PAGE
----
Two huskies, Kodi and Tigger, went missing in the Parksville area last Christmas Eve. (Mafawnwee Olivia Kenton/Facebook)

UPDATED: B.C. farmer gets death threats after two dogs shot, killed on her property

Parksville-area woman says huskies were shot after entering her yard and attacking a goat

UPDATE: The bodies of the two dogs were picked up by the RCMP on Friday, March 8, and cremated by the SPCA. A community celebration of life for the animals will be held on Sunday in Errington.

A woman in a small community south of Parksville on Vancouver Island says she is receiving death threats, after her partner shot and killed two dogs on her property a few months ago for mauling her goat.

Wendy Glover said two huskies, who were not wearing collars, entered her property in Errington the morning of Dec. 24 and attacked the goat. Glover’s partner shot and killed the dogs to prevent them from attacking anymore livestock. The animals were then buried on the property.

RELATED: Owner says family devastated after learning Errington huskies were shot, killed

“I did what was necessary to protect my goat,” Glover said. “I couldn’t save her ability to be a productive member of our homestead, but I might just have saved other animals in the area.”

Mafawnwee Olivia Kenton says she recently learned the dogs killed were her two huskies, Kodi and Tigger, who went missing from her yard on Dec. 24.

Although she had seen the missing posters for Kodi and Tigger, Glover doesn’t believe they were the same animals.

“The description of the dogs missing is one of livestock guardians and pampered beloved family pets. They cannot be both seasoned killers and fulfill the description of those missing.”

There were multiple reports of sightings of the missing dogs, she said, adding to her impression they weren’t the same ones buried on her property.

Oceanside RCMP were called after the dogs were shot. Police said the farmer shot them under the authority of the Livestock Protection Act.

Residents have let the criticism fly on social media. Glover said she and her partner are receiving threats, telling them to “leave town or die.” RCMP issued a statement this week to the general public, warning against vigilantism.

“If I could have gotten the dogs off my goat without being seriously injured, wouldn’t I?” Glover said. “The answer here is yes, I would, and just so we are clear, I would have locked them in my greenhouse, called animal control and insisted that they be euthanized, because what I saw was not the behaviour of a livestock guardian or a pet-type canine.”

Kenton said her dogs, Kodi and Tigger, were gentle creatures who had always lived among animals.

“They lived with a mini-horse that was half blind and geriatric, they’ve been raised around baby goats, baby sheep, orphan kittens… we have everything here. We do a rescue,” Kenton said. “They had absolutely not one ounce of aggression in their bodies.”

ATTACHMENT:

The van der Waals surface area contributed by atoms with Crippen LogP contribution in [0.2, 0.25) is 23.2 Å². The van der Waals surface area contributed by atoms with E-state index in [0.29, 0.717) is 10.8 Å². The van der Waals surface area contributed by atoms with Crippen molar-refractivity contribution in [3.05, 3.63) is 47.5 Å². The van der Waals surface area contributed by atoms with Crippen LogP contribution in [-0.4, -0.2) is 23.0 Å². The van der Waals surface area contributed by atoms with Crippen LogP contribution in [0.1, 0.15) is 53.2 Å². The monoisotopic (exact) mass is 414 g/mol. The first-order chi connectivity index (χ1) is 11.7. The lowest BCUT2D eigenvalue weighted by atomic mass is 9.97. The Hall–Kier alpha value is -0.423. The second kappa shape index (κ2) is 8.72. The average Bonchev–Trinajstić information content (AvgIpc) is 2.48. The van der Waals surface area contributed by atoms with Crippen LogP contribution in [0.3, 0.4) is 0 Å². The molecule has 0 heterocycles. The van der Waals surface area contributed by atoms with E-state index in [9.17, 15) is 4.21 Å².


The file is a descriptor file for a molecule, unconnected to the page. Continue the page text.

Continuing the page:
Kenton said she wants the dogs’ bodies dug up from Glover’s yard so she can bury them in her own yard in an attempt to gain some closure. She plans to get a conservation officer involved and get a necropsy performed.

“I want physical proof that these dogs have done anything,” Kenton said. “This is the worst thing that my family has gone through.”

karly.blats@pqbnews.com

Like us on Facebook and follow us on Twitter

Comments are closed

Just Posted

Warm temperatures here to stay in Kelowna

Spring has finally sprung in the Central Okanagan

Kelowna welcomes building permit applications for “earth homes”

Kelowna welcomes carriage and container “earth homes” when mandatory inspections are completed

Kelowna suspect charged in string of bank robberies

RCMP have charged a 58-year-old man with three counts of robbery

Blasting begins in Mission Hill area

The blasting in West Kelowna will begin March 21 and end March 27

Mission Creek Greenway gets pruned

Vegetation pruning will continue until the end of the month

VIDEO: RCMP ask kids to help name soon-to-be police dogs

13 German shepherd puppies will be born this year

EDITORIAL: The quest to assign blame

Instead of sympathy, some have worked to distance themselves from these attacks or to assign blame.

High number of commercial vehicles taken off road disappoints

Trucking association notes enforcement checks target problem trucks, lobbies for mandatory training

‘Considerably large’ tractor tire fell and killed 3-year-old girl on B.C. farm

Delta’s deputy fire chief said crews tried to helicopter girl out after a tractor tire leaning against a barn fell onto her

B.C. nordic skier travels to Russia for biathlon

Tayla Koerber skied for Team Canada at the international event

Compassionate response to New Zealand shootings resonates

City of Salmon Arm offers condolences and support for Muslim community, at home and abroad

Nearly 40% of British Columbians not taking their medications correctly: poll

Introduction of legal cannabis could cause more issues for drug interactions

Mining company fined $70,000 after two workers killed in B.C. truck crash

Broda Construction pleaded guilty to failing to provide safe workplace at Cranbrook rock quarry

B.C. argues it cannot stop Trans Mountain, but it can protect environment

Alberta Premier Rachel Notley says only Ottawa has the authority to decide what goes in trans-boundary pipelines

Most Read